In September, Washington Post columnist Jena McGregor suggested that U.S. President Barack Obama, who was about to lose his chief of staff, Rahm Emanuel, should bring a few business gurus on board. Because of my long-standing work with team performance (my book The Wisdom of Teams: Creating the High-Performance Organization was published by Harvard Business School Press in 1993), I was named as one of them. McGregor thought the president would benefit from having a single person responsible for an accountable outcome, rather than relying on the give-and-take of a team for making a decision. She also clearly felt that government needs to hire more thinkers like me: those who have a private-sector background and understand the way business operates.
Although I certainly appreciate the compliment, I don’t agree that the advice should flow in only one direction. Yes, Washington can learn some things from business teams about how to address performance challenges. But believe it or not, corporate leadership teams can also glean some important insights from Washington’s abortive team efforts — even given its emotionally charged atmosphere of political infighting. To be sure, the bipolar political cultures in elected government bodies differ markedly from the individual accountability cultures in for-profit corporations. Yet when it comes to team effectiveness among senior leaders, the two cultures face surprisingly similar challenges. Indeed, we find very few “real” teams at the top in either the public or the private sector — which helps explain why most companies and government agencies have such serious problems these days with accountability and performance.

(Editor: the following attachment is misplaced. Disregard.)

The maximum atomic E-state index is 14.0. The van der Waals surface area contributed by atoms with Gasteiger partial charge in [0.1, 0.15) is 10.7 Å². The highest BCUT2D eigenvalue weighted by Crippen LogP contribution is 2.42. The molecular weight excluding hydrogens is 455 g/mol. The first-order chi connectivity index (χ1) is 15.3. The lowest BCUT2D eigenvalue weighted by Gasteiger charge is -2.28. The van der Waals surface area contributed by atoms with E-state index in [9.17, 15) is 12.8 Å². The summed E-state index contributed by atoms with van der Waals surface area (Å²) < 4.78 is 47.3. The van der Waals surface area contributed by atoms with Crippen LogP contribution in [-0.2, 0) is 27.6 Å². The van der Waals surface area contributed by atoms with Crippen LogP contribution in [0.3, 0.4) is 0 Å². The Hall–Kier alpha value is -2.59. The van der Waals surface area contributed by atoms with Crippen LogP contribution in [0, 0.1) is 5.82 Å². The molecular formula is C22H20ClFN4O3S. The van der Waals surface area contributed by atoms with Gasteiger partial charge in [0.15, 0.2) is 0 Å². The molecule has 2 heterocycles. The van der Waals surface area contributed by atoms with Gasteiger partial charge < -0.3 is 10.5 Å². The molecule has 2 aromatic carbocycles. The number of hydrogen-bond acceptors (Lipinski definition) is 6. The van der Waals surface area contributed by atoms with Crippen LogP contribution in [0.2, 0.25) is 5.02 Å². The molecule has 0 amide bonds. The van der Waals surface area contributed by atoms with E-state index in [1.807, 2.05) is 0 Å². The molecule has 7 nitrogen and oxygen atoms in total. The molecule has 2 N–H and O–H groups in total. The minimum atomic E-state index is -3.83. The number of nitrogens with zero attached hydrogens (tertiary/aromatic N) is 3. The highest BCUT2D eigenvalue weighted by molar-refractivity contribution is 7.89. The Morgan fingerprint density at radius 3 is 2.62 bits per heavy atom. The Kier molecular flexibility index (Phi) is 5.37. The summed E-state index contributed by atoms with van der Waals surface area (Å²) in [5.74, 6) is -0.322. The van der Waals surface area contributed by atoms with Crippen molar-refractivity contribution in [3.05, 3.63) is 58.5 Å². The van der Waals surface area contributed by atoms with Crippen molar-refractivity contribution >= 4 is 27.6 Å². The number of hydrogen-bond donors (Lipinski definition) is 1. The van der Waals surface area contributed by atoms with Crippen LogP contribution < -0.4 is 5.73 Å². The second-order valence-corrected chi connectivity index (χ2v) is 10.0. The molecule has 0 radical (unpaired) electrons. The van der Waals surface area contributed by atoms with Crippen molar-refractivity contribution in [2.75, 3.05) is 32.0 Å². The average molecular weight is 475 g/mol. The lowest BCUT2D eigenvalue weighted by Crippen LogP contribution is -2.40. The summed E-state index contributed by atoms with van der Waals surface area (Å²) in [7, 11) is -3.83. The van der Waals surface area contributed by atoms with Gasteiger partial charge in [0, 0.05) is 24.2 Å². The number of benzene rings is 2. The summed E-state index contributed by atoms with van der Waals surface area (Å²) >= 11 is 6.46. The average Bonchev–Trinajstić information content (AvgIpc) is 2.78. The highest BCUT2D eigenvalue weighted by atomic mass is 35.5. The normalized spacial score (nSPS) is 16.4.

A real team, in my view, is something very specific. It differs from the more common “single-leader unit” in three important ways. First, all members of a real team have an equal level of emotional commitment to the team’s purpose and goals. Second, the leadership role shifts easily among the members based on the skills and experience they have and the challenges of the moment, rather than on any hierarchical positions. Third, the team members hold one another accountable for the quality of their collective work. Members of real teams subordinate their formal affiliations, personal prejudices, and loyalties to the team’s purpose and goals.
These practices together give real teams both the capability and the accountability they need to accomplish their tasks. Any organization that needs to produce results will need to cultivate real teams to do so. Yet as simple as this principle may sound, real teams are rare. It takes both discipline and hard work to operate as a real team. Perhaps that’s why most company teams work as real teams only when they feel compelled to, either by their supervisors or by external forces.
Similarly, you don’t have to be a team expert to recognize that most committees and working groups in Washington fail to function as real teams. The failure is especially pronounced with any bipartisan group. Whenever you see a so-called bipartisan team whose recommendations split along party lines, you can be pretty certain it did not function as a real team. For one thing, team members obviously did not subordinate their formal affiliations, personal prejudices, and loyalties to the team’s purpose and goals. The clashing loyalties of the members may not be the primary culprit. Both sides might well have been willing to find a common ground, but nobody had put in place the necessary preparation: the time and process design required to get the members of the team to integrate conflicting beliefs, experiences, and views in ways that got the best of both perspectives. Without that intensive time and work, and the patience to see it through, there will not and cannot be any true bipartisanship.